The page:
The SAT Prep Black Book
SAT PASSAGE-BASED READING
How To Read Passages On The SAT
One of the most common issues people have with the Passage-Based Reading questions is the issue of actually reading the passage. Another popular question is how to take notes on the passages.
So let’s talk about those things. My answers are pretty simple, really:
oYou can read the passage in any way you want, as long as it leaves you enough time to finish the section. You can even skip reading the passage if you want, and just refer back to portions of the text on a question-by-question basis.
oYou shouldn’t take any kind of notes whatsoever on the passage.
Like most good SAT advice, those two tactics contradict most of what you may have heard from teachers, tutors, and prep books. So let’s explore them a little. (If you haven’t already read my previous remarks on what makes right answers right and wrong answers wrong on Passage-Based Reading questions, I would recommend you go back and do that before proceeding.)
When we talked about correct answer choices for these questions, we indicated that they restate elements of the relevant portion of the original text. This is necessary because the College Board needs to have an objective, legitimate reason to say that one choice is correct and the others are incorrect, and the only real way to do that is to have the correct answer be the only choice that restates the passage.
This means there are always specific words and phrases in the passage that correspond to the correct answer. It also means that, technically, the only portion of the text you need to read for any question is the specific portion that contains the ideas restated in the correct answer.
So, in theory, if it were somehow possible to know in advance which portions of the text were going to contain the key phrases restated in the correct answer, we could avoid reading the rest of the passage.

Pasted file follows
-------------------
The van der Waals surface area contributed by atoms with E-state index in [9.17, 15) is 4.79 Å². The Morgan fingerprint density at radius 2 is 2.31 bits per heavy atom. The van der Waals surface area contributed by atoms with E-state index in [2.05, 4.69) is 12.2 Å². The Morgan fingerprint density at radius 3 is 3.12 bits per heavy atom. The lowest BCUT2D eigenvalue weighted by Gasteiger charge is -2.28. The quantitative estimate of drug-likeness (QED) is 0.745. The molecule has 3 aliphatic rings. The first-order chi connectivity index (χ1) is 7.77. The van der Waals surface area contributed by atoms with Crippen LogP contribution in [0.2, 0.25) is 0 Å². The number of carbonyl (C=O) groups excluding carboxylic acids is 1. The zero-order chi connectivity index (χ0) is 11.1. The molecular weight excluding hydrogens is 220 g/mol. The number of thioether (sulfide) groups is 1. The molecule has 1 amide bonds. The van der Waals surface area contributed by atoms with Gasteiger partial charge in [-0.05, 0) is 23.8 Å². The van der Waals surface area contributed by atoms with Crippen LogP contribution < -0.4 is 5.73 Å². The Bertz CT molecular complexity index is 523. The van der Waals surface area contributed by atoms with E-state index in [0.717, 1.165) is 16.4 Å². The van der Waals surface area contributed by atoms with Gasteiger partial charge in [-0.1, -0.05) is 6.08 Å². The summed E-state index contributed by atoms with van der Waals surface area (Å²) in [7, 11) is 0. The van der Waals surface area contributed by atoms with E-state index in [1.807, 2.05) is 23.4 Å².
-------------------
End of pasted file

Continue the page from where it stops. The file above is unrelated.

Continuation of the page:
In other words, there is literally no benefit whatsoever in trying to get an overall impression of the passage, because there will never be a real SAT question in which the only way to find the correct answer is to make a general inference from the entire text. (To be sure, there are some students who try to draw inferences from the text and have some success, but it’s not the most efficient approach, and it’s never necessary. We can always find the answer for every question spelled out somewhere in the text.)
For this reason, it doesn’t really matter which specific method you use to read the text. All that matters is that you can locate the relevant portion of the text so that you can figure out which answer choice restates it as quickly as possible without sacrificing accuracy.
In general, there are three ways to do this, and I recommend you play around with them to see what works best for you. Again, you can mix, match, or modify these approaches as you see fit, so long as you come up with a system that lets you find the relevant portion of the text quickly enough to allow you to complete the entire section within the time limit.